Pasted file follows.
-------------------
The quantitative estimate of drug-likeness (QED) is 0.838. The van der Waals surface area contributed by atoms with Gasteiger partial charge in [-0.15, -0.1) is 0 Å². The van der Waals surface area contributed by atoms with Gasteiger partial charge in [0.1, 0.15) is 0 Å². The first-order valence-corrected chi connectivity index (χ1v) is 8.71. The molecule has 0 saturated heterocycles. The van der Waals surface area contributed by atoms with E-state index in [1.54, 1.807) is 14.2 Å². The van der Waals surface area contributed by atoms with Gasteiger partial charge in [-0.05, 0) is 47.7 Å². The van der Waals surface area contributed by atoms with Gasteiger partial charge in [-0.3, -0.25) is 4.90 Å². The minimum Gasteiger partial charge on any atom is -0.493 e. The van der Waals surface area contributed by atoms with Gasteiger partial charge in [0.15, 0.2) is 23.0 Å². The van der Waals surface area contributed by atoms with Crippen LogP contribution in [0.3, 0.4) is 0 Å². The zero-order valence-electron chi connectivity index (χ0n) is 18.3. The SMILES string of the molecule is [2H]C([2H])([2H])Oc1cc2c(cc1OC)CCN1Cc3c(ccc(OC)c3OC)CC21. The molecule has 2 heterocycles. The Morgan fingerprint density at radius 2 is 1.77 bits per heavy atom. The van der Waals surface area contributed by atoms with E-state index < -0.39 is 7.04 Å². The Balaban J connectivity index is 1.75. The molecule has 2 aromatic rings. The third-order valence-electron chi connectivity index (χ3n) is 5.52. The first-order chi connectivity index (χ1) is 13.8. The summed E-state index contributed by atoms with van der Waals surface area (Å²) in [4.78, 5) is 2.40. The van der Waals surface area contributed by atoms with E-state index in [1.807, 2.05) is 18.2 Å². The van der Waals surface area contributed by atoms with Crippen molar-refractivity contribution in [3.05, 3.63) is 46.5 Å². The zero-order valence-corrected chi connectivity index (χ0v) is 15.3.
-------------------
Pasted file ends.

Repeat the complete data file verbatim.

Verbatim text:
The quantitative estimate of drug-likeness (QED) is 0.838. The van der Waals surface area contributed by atoms with Gasteiger partial charge in [-0.15, -0.1) is 0 Å². The van der Waals surface area contributed by atoms with Gasteiger partial charge in [0.1, 0.15) is 0 Å². The first-order valence-corrected chi connectivity index (χ1v) is 8.71. The molecule has 0 saturated heterocycles. The van der Waals surface area contributed by atoms with E-state index in [1.54, 1.807) is 14.2 Å². The van der Waals surface area contributed by atoms with Gasteiger partial charge in [-0.05, 0) is 47.7 Å². The van der Waals surface area contributed by atoms with Gasteiger partial charge in [-0.3, -0.25) is 4.90 Å². The minimum Gasteiger partial charge on any atom is -0.493 e. The van der Waals surface area contributed by atoms with Gasteiger partial charge in [0.15, 0.2) is 23.0 Å². The van der Waals surface area contributed by atoms with Crippen LogP contribution in [0.3, 0.4) is 0 Å². The zero-order valence-electron chi connectivity index (χ0n) is 18.3. The SMILES string of the molecule is [2H]C([2H])([2H])Oc1cc2c(cc1OC)CCN1Cc3c(ccc(OC)c3OC)CC21. The molecule has 2 heterocycles. The Morgan fingerprint density at radius 2 is 1.77 bits per heavy atom. The van der Waals surface area contributed by atoms with E-state index < -0.39 is 7.04 Å². The Balaban J connectivity index is 1.75. The molecule has 2 aromatic rings. The third-order valence-electron chi connectivity index (χ3n) is 5.52. The first-order chi connectivity index (χ1) is 13.8. The summed E-state index contributed by atoms with van der Waals surface area (Å²) in [4.78, 5) is 2.40. The van der Waals surface area contributed by atoms with E-state index in [1.807, 2.05) is 18.2 Å². The van der Waals surface area contributed by atoms with Crippen molar-refractivity contribution in [3.05, 3.63) is 46.5 Å². The zero-order valence-corrected chi connectivity index (χ0v) is 15.3.